In previous reports and elsewhere we have argued covid has acted as an accelerant, catapulting the world into a new economic regime. This new regime is characterised by the adoption of more interventionist policies to target explicitly political causes such as climate change or inequality. This blurring of the lines between monetary and fiscal policy will lead to higher economic and inflation volatility and marks a stark contrast to the benign period of the past 40 years.

However, we are currently enjoying an economic boom which may well extend into 2022. What is the recipe? Take one-part unleashed animal spirits as we exit lockdown, mix with accumulated lockdown savings, pour on lashings of stimulus – serve in a supply constrained glass.

The debate du jour is whether the current inflationary spurt we are living through is a symptom of this new economic regime or a transitory hangover from the supply and demand disruptions of the lockdowns. The scale and breadth of the inflationary impulse is stunning. The percentage of businesses raising prices is at a 35 year high in the US.

This is not a US phenomenon: global data is very similar. Wage pressures are everywhere, companies cannot get staff. McDonalds are paying candidates $50 to attend interviews. Shortages are a key sign of inflation. The US administration has no sympathy for corporates: if you want workers back, pay them more – this is about levelling up and inequality too.

Used car prices, container shipping rates, house prices, hotel rates, the cost of eating out – the trend is clear, and it is up. Yet long term measures of inflation expectations remain anchored, the market is confident this impulse shall recede.

We think this ‘transitory debate’ misses the point entirely. Of course, house prices will not rise at 10-20% annualised forever. Inflation is simply a measure of the rate of change. If that delicious beer garden pint was £4.50 in 2019 and now it costs £6, it has inflated by 33%. Next year it might cost £6.25. The Bank of England might say “See! Inflation was transitory, it’s only 4%, we told you!”, but unless wages have risen by 39% since 2019, you should be feeling worse off.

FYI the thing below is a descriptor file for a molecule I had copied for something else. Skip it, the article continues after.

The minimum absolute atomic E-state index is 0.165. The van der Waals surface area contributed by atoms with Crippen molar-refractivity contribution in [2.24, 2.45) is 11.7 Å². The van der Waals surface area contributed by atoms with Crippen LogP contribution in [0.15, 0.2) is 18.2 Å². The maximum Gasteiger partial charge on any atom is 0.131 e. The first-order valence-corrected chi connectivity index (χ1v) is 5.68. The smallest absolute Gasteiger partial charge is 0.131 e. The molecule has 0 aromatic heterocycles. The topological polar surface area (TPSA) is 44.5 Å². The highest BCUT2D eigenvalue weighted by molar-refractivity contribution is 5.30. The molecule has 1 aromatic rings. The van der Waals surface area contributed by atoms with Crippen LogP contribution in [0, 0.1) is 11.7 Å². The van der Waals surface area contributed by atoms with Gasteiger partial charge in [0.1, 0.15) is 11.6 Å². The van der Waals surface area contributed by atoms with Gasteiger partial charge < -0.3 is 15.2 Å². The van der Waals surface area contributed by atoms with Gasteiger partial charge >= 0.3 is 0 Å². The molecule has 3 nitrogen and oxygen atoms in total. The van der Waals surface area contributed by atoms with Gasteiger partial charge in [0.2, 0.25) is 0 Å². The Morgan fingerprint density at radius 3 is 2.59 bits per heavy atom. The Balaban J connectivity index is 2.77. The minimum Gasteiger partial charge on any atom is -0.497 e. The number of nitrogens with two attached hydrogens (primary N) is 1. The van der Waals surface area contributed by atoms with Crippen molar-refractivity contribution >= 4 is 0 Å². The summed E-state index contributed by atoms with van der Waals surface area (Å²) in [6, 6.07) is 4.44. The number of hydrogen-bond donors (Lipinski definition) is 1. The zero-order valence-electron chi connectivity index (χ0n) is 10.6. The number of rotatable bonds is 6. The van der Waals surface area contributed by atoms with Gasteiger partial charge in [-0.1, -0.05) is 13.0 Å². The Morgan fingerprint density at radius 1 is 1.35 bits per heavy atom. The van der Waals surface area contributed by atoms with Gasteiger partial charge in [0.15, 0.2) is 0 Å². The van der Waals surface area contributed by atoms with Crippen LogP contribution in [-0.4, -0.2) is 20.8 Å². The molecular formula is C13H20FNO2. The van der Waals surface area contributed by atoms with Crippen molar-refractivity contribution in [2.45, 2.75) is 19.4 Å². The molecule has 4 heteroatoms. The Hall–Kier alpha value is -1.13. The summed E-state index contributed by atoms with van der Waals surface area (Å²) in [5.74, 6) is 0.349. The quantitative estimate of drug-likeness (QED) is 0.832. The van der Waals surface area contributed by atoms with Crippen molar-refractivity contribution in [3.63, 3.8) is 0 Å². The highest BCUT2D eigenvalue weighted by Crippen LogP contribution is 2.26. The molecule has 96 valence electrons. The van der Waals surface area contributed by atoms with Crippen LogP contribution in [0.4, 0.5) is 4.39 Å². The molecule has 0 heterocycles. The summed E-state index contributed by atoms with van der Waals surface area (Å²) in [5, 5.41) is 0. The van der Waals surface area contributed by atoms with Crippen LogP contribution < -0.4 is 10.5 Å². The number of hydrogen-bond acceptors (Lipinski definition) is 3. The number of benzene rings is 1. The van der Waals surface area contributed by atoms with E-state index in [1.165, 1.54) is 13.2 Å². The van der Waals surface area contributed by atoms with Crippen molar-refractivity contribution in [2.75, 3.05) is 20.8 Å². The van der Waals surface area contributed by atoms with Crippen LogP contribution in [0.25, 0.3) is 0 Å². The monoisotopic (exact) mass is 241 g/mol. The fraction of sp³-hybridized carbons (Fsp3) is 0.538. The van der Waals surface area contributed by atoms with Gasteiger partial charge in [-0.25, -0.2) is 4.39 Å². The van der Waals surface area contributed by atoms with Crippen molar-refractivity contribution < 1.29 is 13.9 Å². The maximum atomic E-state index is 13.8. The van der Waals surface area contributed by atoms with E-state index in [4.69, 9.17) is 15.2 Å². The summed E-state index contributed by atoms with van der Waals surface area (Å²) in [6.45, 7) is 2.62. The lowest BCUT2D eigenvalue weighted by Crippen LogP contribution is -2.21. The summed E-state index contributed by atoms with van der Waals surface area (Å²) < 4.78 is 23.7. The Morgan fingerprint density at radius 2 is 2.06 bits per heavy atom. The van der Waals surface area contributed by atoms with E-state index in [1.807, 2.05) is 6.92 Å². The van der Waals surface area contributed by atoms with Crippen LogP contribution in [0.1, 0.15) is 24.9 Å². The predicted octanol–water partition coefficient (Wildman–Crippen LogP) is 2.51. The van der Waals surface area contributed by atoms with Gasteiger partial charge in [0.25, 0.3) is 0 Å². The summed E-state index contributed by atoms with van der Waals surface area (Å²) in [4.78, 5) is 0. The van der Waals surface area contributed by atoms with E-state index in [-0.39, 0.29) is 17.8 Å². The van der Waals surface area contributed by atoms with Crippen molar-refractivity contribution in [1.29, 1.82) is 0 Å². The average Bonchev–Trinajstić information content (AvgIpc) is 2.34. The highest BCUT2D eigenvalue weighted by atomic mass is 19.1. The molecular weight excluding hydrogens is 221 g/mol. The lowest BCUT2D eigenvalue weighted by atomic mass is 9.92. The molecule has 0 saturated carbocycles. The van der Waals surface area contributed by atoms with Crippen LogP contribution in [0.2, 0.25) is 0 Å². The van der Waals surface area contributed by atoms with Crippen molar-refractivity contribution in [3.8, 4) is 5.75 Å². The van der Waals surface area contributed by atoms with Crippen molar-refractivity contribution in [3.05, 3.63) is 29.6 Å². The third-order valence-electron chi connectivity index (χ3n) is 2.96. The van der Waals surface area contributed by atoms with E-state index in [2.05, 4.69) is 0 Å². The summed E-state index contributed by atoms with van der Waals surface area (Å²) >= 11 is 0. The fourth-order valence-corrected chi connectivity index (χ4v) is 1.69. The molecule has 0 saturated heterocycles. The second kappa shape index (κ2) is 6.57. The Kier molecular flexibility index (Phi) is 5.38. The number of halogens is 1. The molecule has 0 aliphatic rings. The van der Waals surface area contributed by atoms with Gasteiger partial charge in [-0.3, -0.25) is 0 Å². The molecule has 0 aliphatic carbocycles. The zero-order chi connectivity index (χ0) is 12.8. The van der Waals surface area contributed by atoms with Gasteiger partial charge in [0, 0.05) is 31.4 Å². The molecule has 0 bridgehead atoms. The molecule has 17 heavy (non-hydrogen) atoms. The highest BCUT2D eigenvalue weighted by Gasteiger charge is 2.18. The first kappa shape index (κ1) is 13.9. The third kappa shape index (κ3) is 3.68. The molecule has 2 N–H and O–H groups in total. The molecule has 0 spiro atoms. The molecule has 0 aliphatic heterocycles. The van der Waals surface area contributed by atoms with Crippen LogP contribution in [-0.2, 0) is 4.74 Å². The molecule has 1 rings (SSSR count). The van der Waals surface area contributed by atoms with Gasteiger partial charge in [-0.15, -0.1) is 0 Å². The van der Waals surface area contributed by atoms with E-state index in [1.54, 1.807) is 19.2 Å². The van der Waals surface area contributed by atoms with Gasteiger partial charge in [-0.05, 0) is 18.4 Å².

We fully appreciate that due to base effects it is highly likely that as re-opening enthusiasm wanes inflation is likely to be lower next year. Technically, the transitory crew might be correct, but unless the beer reverts to £4.50, we would say it is 1-0 to the inflation hawks in the real world. The price level is what comes out of your pocket not the second derivative.

This is a febrile environment for a wage and demand spiral considering the context of vast ongoing quantitative easing and seemingly endless fiscal stimulus packages.

The big problem is if the inflationary genie is out of the bottle, how might policymakers get it back in? The textbook response is that the central bank should raise interest rates. Realistically however, this tool is not available to today’s cohort of central bankers for multiple reasons. Firstly, the burden of debt in the world is just too great to service at higher interest costs. Secondly, the political pressures to keep financial conditions supportive in aid of activist policy goals such as tackling climate change or inequality have only grown stronger. So, if these inflationary pressures prove more than transitory, we may realise for the first time in a few decades that central bankers are not omnipotent.

RICA : Ruffer enjoys turnaround with controversial bitcoin exposure providing upside